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"I have not become the King's First Minister in order to preside over the liquidation of the British Empire," said Winston Churchill to cheers at the Lord Mayor's luncheon in London in November 1942.
True to his word, the great man did not begin the liquidation.
When his countrymen threw him out in July 1945, that role fell to Clement Attlee, who began the liquidation. Churchill, during his second premiership from 1951-1955, would continue the process, as would his successor, Harold Macmillan, until the greatest empire the world had ever seen had vanished.
While its demise was inevitable, the death of the empire was hastened and made more humiliating by the wars into which Churchill had helped to plunge Britain, wars that bled and bankrupted his nation.
At Yalta in 1945, Stalin and FDR treated the old imperialist with something approaching bemused contempt.
War is the health of the state, but the death of empires.
The German, Austro-Hungarian, Russian and Ottoman empires all fell in World War I. World War II ended the Japanese and Italian empires—with the British and French following soon after. The Soviet Empire collapsed in 1989. Afghanistan delivered the coup de grace.
Is it now the turn of the Americans?
Persuaded by his generals—Mattis at Defense, McMasters on the National Security Council, Kelly as chief of staff—President Trump is sending some 4,000 more U.S. troops to Afghanistan to augment the 8,500 already there.
Like Presidents Obama and Bush, he does not intend to preside over a U.S. defeat in its longest war. Nor do his generals. Yet how can we defeat the Taliban with 13,000 troops when we failed to do so with the 100,000 Obama sent?
The new troops are to train the Afghan army to take over the war, to continue eradicating the terrorist elements like ISIS, and to prevent Kabul and other cities from falling to a Taliban now dominant in 40 percent of the country.
Yet what did the great general, whom Trump so admires, Douglas MacArthur, say of such a strategy?
"War's very object is victory, not prolonged indecision."
Is not "prolonged indecision" what the Trump strategy promises? Is not "prolonged indecision" what the war policies of Obama and Bush produced in the last 17 years?
Understandably, Americans feel they cannot walk away from this war. For there is the certainty as to what will follow when we leave.
When the British left Delhi in 1947, millions of former subjects died during the partition of the territory into Pakistan and India and the mutual slaughter of Muslims and Hindus.
When the French departed Algeria in 1962, the "Harkis" they left behind paid the price of being loyal to the Mother Country.
When we abandoned our allies in South Vietnam, the result was mass murder in the streets, concentration camps and hundreds of thousands of boat people in the South China Sea, a final resting place for many. In Cambodia, it was a holocaust.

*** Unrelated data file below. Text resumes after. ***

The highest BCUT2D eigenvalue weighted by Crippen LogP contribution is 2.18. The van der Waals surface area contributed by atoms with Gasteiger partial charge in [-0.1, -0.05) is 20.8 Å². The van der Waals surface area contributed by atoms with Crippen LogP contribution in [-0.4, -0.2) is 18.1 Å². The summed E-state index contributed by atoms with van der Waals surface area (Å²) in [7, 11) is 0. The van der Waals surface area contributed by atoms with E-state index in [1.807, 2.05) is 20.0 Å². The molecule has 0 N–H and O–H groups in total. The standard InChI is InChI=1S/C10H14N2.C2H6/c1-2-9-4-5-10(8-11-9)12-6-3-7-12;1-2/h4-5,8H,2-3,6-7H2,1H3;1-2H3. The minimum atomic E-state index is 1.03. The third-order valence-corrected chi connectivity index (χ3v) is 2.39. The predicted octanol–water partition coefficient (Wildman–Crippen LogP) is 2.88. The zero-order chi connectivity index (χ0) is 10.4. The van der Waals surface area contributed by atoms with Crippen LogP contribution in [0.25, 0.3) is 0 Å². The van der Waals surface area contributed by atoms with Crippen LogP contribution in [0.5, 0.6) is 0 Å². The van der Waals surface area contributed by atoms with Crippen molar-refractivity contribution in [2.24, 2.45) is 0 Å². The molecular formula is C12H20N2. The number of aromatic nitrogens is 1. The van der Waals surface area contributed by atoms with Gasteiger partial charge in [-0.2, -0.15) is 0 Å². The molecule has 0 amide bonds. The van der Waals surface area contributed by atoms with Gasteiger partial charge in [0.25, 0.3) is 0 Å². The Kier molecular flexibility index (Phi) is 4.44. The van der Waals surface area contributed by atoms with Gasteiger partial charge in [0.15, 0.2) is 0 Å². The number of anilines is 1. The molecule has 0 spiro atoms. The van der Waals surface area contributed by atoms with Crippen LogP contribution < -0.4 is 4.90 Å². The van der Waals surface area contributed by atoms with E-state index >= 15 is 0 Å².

Trump, however, was elected to end America's involvement in Middle East wars. And if he has been persuaded that he simply cannot liquidate these wars—Libya, Syria, Iraq, Yemen, Afghanistan—he will likely end up sacrificing his presidency, trying to rescue the failures of those who worked hardest to keep him out of the White House.
Consider the wars, active and potential, Trump faces.
Writes Bob Merry in the fall issue of The National interest:
"War between Russia and the West seems nearly inevitable. No self-respecting nation facing inexorable encirclement by an alliance of hostile neighbors can allow such pressures and forces to continue indefinitely. Eventually (Russia) must protect its interests through military action."
If Pyongyang tests another atom bomb or ICBM, some national security aides to Trump are not ruling out preventive war.
Trump himself seems hell-bent on tearing up the nuclear deal with Iran. This would lead inexorably to a U.S. ultimatum, where Iran would be expected to back down or face a war that would set the Persian Gulf ablaze.
Yet the country did not vote for confrontation or war.
America voted for Trump's promise to improve ties with Russia, to make Europe shoulder more of the cost of its defense, to annihilate ISIS and extricate us from Mideast wars, to stay out of future wars.
America voted for economic nationalism and an end to the mammoth trade deficits with the NAFTA nations, EU, Japan and China.
America voted to halt the invasion across our Southern border and to reduce legal immigration to ease the downward pressure on American wages and the competition for working-class jobs.
Yet today we hear talk of upping and extending the U.S. troop presence in Afghanistan, Iraq and Syria, of confronting Iran, of sending anti-tank and anti-aircraft weapons to Ukraine to battle pro-Russia rebels in the east.
Can the new custodians of Trump's populist-nationalist and America First agenda, the generals and the Goldman Sachs alumni association, be entrusted to carry it out?
Patrick J. Buchanan is the author of a new book, Nixon's White House Wars: The Battles That Made and Broke a President and Divided America Forever. To find out more about Patrick Buchanan and read features by other Creators writers and cartoonists, visit the Creators website at www.creators.com.
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